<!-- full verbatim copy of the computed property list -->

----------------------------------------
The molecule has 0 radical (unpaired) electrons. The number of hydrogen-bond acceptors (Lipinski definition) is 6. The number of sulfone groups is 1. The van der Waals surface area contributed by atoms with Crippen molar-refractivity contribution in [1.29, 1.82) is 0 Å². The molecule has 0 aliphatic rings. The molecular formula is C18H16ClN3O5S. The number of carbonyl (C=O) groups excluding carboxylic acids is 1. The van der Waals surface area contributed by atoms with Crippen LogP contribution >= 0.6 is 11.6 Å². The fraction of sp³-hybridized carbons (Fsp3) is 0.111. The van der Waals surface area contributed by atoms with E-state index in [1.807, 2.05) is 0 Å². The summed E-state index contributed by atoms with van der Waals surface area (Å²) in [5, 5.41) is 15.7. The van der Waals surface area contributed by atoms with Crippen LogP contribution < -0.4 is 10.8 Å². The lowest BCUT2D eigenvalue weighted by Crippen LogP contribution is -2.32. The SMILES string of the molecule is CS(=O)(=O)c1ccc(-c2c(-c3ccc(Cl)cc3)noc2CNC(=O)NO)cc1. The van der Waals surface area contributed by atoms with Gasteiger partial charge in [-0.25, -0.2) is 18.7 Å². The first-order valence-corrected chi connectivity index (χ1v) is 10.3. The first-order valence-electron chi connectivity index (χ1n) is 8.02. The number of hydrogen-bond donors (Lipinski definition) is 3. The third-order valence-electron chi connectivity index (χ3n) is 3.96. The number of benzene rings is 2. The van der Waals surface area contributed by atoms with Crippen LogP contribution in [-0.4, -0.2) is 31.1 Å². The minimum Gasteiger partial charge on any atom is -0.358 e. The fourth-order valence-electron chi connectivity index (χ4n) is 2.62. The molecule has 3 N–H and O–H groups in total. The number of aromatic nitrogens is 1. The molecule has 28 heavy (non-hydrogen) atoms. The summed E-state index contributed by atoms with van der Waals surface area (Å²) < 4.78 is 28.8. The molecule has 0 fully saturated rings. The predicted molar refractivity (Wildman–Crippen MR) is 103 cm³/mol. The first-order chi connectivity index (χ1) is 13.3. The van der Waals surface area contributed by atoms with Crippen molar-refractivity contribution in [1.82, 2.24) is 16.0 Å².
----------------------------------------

The molecule has 0 radical (unpaired) electrons. The number of hydrogen-bond acceptors (Lipinski definition) is 6. The number of sulfone groups is 1. The van der Waals surface area contributed by atoms with Crippen molar-refractivity contribution in [1.29, 1.82) is 0 Å². The molecule has 0 aliphatic rings. The molecular formula is C18H16ClN3O5S. The number of carbonyl (C=O) groups excluding carboxylic acids is 1. The van der Waals surface area contributed by atoms with Crippen LogP contribution >= 0.6 is 11.6 Å². The fraction of sp³-hybridized carbons (Fsp3) is 0.111. The van der Waals surface area contributed by atoms with E-state index in [1.807, 2.05) is 0 Å². The summed E-state index contributed by atoms with van der Waals surface area (Å²) in [5, 5.41) is 15.7. The van der Waals surface area contributed by atoms with Crippen LogP contribution < -0.4 is 10.8 Å². The lowest BCUT2D eigenvalue weighted by Crippen LogP contribution is -2.32. The SMILES string of the molecule is CS(=O)(=O)c1ccc(-c2c(-c3ccc(Cl)cc3)noc2CNC(=O)NO)cc1. The van der Waals surface area contributed by atoms with Gasteiger partial charge in [-0.25, -0.2) is 18.7 Å². The first-order valence-corrected chi connectivity index (χ1v) is 10.3. The first-order valence-electron chi connectivity index (χ1n) is 8.02. The number of hydrogen-bond donors (Lipinski definition) is 3. The third-order valence-electron chi connectivity index (χ3n) is 3.96. The number of benzene rings is 2. The van der Waals surface area contributed by atoms with Crippen LogP contribution in [-0.4, -0.2) is 31.1 Å². The minimum Gasteiger partial charge on any atom is -0.358 e. The fourth-order valence-electron chi connectivity index (χ4n) is 2.62. The molecule has 3 N–H and O–H groups in total. The number of aromatic nitrogens is 1. The molecule has 28 heavy (non-hydrogen) atoms. The summed E-state index contributed by atoms with van der Waals surface area (Å²) < 4.78 is 28.8. The molecule has 0 fully saturated rings. The predicted molar refractivity (Wildman–Crippen MR) is 103 cm³/mol. The first-order chi connectivity index (χ1) is 13.3. The van der Waals surface area contributed by atoms with Crippen molar-refractivity contribution in [1.82, 2.24) is 16.0 Å².